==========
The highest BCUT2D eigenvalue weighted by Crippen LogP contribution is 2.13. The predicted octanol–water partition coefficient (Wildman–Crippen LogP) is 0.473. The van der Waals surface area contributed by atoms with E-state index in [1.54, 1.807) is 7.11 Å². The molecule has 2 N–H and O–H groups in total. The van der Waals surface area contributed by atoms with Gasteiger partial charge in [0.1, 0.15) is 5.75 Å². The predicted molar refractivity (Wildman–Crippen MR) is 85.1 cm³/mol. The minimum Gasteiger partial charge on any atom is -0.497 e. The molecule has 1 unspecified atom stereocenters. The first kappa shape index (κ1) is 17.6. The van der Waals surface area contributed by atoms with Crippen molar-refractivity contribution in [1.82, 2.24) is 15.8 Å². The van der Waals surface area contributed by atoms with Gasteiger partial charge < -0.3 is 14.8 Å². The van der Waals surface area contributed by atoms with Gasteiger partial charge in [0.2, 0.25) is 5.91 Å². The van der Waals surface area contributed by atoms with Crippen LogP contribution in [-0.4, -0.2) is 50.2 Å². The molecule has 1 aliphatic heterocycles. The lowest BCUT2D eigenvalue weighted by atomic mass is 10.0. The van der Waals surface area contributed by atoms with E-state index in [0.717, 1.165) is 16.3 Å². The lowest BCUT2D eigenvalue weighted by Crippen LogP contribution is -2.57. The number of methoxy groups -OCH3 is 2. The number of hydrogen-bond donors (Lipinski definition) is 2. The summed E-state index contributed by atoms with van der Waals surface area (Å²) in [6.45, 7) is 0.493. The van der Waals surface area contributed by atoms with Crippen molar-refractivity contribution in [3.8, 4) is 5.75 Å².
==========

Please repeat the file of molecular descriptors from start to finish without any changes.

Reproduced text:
The highest BCUT2D eigenvalue weighted by Crippen LogP contribution is 2.13. The predicted octanol–water partition coefficient (Wildman–Crippen LogP) is 0.473. The van der Waals surface area contributed by atoms with E-state index in [1.54, 1.807) is 7.11 Å². The molecule has 2 N–H and O–H groups in total. The van der Waals surface area contributed by atoms with Gasteiger partial charge in [0.1, 0.15) is 5.75 Å². The predicted molar refractivity (Wildman–Crippen MR) is 85.1 cm³/mol. The minimum Gasteiger partial charge on any atom is -0.497 e. The molecule has 1 unspecified atom stereocenters. The first kappa shape index (κ1) is 17.6. The van der Waals surface area contributed by atoms with Crippen molar-refractivity contribution in [1.82, 2.24) is 15.8 Å². The van der Waals surface area contributed by atoms with Gasteiger partial charge < -0.3 is 14.8 Å². The van der Waals surface area contributed by atoms with Gasteiger partial charge in [0.2, 0.25) is 5.91 Å². The van der Waals surface area contributed by atoms with Crippen LogP contribution in [-0.4, -0.2) is 50.2 Å². The molecule has 1 aliphatic heterocycles. The lowest BCUT2D eigenvalue weighted by atomic mass is 10.0. The van der Waals surface area contributed by atoms with E-state index in [0.717, 1.165) is 16.3 Å². The lowest BCUT2D eigenvalue weighted by Crippen LogP contribution is -2.57. The number of methoxy groups -OCH3 is 2. The number of hydrogen-bond donors (Lipinski definition) is 2. The summed E-state index contributed by atoms with van der Waals surface area (Å²) in [6.45, 7) is 0.493. The van der Waals surface area contributed by atoms with Crippen molar-refractivity contribution in [3.8, 4) is 5.75 Å².